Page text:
16 paragraph 12.3(d). If the rights are outside the scope of Sections 11 and 12 the following applies: Any contingent assets should be accounted for in accordance with Section 21 Provisions and Contingencies. Any reimbursement rights (ie when some or all of the amount required to settle a provision may be reimbursed by the insurer, shall also be accounted for in accordance with Section 21). Any further assets resulting from those rights must be recognised and measured in accordance with Section 2 Concepts and Pervasive Principles Section 11 requires an amortised cost model for all basic financial instruments except for investments in non-convertible and non-puttable preference shares and non-puttable ordinary shares that are publicly traded or whose fair value can otherwise be measured reliably. Notes Amortised cost is explained in paragraphs An example of how to compute amortised cost is set out below paragraph Investments in non-convertible preference shares and non-puttable ordinary shares or preference shares that are publicly traded or whose fair value can otherwise be measured reliably are measured after initial recognition at fair value with changes in fair value recognised in profit or loss (see paragraph 11.14(c)(i)). This one exemption to the amortised cost model in Section 11 is driven by the circumstances it applies only to instruments whose fair value can be measured reliably. If the fair value of investments in non-convertible preference shares and non-puttable ordinary shares or preference shares cannot be measured reliably, such instruments are measured at cost less impairment (see paragraph 11.14(c)(ii)). Measuring fair value is unlikely to be onerous because, in accordance with paragraph 11.4, it applies only to instruments whose fair value can be measured reliably Basic financial instruments within the scope of Section 11 are those that satisfy the conditions in paragraph Examples of financial instruments that normally satisfy those conditions include: (a) (b) (c) (d) (e) (f) (g) cash. demand and fixed-term deposits when the entity is the depositor, eg bank accounts. commercial paper and commercial bills held. accounts, notes and loans receivable and payable. bonds and similar debt instruments. investments in non-convertible preference shares and non-puttable ordinary and preference shares. commitments to receive a loan if the commitment cannot be net settled in cash. IFRS Foundation: Training Material for the IFRS for SMEs (version ) 12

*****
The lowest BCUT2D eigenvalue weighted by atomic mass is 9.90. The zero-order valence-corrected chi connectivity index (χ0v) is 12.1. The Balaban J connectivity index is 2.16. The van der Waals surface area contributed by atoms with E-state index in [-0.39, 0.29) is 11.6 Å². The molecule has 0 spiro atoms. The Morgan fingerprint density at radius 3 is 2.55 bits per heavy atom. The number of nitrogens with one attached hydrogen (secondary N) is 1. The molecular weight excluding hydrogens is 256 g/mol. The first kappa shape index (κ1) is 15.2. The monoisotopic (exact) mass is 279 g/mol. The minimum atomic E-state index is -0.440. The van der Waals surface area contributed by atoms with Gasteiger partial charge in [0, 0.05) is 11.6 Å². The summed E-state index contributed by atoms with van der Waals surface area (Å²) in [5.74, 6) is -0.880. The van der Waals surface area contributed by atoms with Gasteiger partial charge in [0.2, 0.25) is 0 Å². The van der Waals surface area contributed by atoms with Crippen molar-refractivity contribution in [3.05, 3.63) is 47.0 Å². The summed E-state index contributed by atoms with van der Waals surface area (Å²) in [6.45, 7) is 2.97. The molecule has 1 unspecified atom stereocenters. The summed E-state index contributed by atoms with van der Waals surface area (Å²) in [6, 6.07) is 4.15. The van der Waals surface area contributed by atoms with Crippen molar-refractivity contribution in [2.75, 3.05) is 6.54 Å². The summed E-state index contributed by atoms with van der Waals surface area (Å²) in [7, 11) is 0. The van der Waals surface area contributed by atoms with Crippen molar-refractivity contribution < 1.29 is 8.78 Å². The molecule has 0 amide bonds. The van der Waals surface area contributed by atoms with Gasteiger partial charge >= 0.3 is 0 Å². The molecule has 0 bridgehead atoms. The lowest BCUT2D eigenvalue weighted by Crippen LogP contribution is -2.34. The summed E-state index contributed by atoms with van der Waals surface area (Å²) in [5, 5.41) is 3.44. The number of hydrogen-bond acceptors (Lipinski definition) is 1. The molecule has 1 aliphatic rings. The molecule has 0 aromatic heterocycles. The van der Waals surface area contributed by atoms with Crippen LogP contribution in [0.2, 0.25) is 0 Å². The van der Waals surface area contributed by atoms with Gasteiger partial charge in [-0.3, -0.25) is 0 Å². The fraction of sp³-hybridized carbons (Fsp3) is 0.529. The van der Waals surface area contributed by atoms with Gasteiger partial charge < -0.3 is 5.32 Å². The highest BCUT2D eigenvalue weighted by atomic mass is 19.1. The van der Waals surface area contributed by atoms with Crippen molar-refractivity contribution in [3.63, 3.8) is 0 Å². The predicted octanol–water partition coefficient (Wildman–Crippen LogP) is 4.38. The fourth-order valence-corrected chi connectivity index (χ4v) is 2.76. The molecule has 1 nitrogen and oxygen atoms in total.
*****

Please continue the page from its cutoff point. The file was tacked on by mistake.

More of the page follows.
17 Example commercial paper Ex 16 An entity holds commercial paper (an unsecured, short-term debt instrument) issued by a large corporation. The entity will recognise a financial asset for the commercial paper the entity has a contractual right to receive cash on maturity of the paper. Note: Commercial papers are usually issued in large denominations. Therefore, smaller investors can often invest in commercial paper only indirectly through money market funds/mutual funds. Investments in such funds are financial instruments but they are outside the scope of Section 11 and are accounted for in accordance with Section 12. Example bonds Ex 17 An entity holds bonds issued by a large corporation. A bond is a debt security, in which the issuer owes the holders a debt and, depending on the terms of the bond, is obliged to pay interest (the coupon) and to repay the principal at a later date, termed maturity. It is a formal contract to repay borrowed money with interest at fixed intervals. The bonds held by the entity are basic financial instruments the bond-holder s contractual right to receive cash (financial asset) is matched by the large corporation s corresponding obligation to pay (financial liability) Examples of financial instruments that do not normally satisfy the conditions in paragraph 11.8, and are therefore within the scope of Section 12, include: (a) asset-backed securities, such as collateralised mortgage obligations, repurchase agreements and securitised packages of receivables. (b) (c) (d) (e) options, rights, warrants, futures contracts, forward contracts and interest rate swaps that can be settled in cash or by exchanging another financial instrument. financial instruments that qualify and are designated as hedging instruments in accordance with the requirements in Section 12. commitments to make a loan to another entity. commitments to receive a loan if the commitment can be net settled in cash. Notes An asset-backed security (paragraph 11.6(a)) is a security whose value and income payments are derived from and collateralised (ie supported) by a specified pool of underlying assets. The items in paragraph 11.6(b) are often referred to as derivatives because their value derives from an independent underlying variable such as a price, rate, or index. All derivatives are outside the scope of Section 11 and are accounted for in accordance with Section 12. Other examples of derivatives are listed in example 22. IFRS Foundation: Training Material for the IFRS for SMEs (version ) 13